Home / Markets / Mark To Market /  For Bajaj Finance’s stakeholders, the focus is on revival trajectory

Consumer lender Bajaj Finance Ltd looks to be sure-footed on its path towards recovery.

In a notification to the exchanges on Monday, Bajaj Finance said it added 2.2 million new customers in the December quarter. This is closer to the average number of customers the lender has been adding every quarter before the pandemic.

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Another encouraging metric is the addition of new loans. The lender managed to add 6 million new loans during the December quarter. In essence, Bajaj Finance’s key metrics are back to pre-pandemic levels. The recovery has played out as expected by the market.

Back on the track
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Back on the track

For its investors, though, Bajaj Finance’s update on key metrics for the December quarter merely confirms their expectations. Shares of the non-banking financial company (NBFC) crossed their pre-covid highs last month.

The improvement in growth metrics comes because of a festival season push that was anticipated. Analysts expect much of this improvement to be led by retail personal loans. Indians were back to buying consumer durables and electronics through the efficient equated monthly instalment (EMI) schemes of the lender. The fact that Bajaj Finance saw its new customers increase is proof of that.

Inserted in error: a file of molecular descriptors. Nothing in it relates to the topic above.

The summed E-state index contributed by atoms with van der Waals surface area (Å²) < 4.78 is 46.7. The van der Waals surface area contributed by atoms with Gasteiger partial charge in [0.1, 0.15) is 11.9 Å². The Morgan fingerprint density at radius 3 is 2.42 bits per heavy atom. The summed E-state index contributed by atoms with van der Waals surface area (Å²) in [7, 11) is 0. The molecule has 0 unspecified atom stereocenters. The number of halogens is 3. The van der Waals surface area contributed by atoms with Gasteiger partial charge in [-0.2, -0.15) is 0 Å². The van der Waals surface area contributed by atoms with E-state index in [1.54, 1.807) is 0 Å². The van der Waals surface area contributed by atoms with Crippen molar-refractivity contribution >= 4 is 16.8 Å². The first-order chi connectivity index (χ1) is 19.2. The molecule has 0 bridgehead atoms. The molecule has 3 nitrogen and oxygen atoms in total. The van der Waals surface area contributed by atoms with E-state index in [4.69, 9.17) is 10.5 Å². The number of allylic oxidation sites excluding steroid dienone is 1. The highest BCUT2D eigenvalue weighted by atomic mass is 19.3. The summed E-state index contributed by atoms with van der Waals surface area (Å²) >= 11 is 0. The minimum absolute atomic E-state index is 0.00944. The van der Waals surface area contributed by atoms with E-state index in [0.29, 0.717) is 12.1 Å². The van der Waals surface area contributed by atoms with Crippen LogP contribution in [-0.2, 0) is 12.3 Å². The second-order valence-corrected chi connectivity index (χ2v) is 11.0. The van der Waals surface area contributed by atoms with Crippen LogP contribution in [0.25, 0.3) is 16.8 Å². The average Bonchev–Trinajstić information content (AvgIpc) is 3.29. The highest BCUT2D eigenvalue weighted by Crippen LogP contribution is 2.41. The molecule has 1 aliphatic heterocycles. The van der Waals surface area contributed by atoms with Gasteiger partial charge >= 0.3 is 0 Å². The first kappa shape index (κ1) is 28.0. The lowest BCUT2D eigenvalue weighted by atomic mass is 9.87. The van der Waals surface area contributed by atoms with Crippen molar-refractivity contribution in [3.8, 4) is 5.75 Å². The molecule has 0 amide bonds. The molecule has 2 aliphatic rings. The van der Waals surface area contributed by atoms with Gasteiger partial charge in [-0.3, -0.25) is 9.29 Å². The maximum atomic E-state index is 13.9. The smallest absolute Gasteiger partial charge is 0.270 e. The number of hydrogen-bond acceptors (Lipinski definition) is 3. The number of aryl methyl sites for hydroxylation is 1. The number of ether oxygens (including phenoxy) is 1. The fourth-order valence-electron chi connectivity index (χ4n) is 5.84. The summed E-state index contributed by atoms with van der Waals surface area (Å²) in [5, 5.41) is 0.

This good streak, however, needs to have more legs for investors to feel comfortable with the lender’s current valuations. The stock has run up 55% since early November, and has more than made up for the underperformance vis-a-vis HDFC Bank Ltd shares until end-October.

On the back of these gains, the Bajaj Finance stock now trades at a multiple of 7 times its estimated book value for FY22. To be sure, the global liquidity chasing quality stocks and the enthusiasm infused by the vaccine has driven valuations up to an uncomfortable point. Even so, most analysts have preferred to recommend the stock as a buy notwithstanding valuations, citing the potential growth in the coming quarters.

But a key piece of the performance is delinquencies, details of which will be available when the lender’s board meets to release quarterly results on 20 January. While there are expectations that delinquencies may not see a sharp rise, any adverse signs would hurt sentiment. “With the broader economy reviving, asset quality is likely to fare better than initially expected. This would give the management more confidence to pursue growth opportunities," wrote analysts at Motilal Oswal Financial Services Ltd

Bajaj Finance is conserving capital rather than going all out on growth as it used to do in the past. This thread of caution is working in its favour as investors view this as prudence.

That said, the lender will have to play the delicate balancing game of growth and asset quality.

Bajaj Finance has managed to come out of the pandemic with mild bruises.

But to justify its valuations, investors would watch for the speed at which growth returns.

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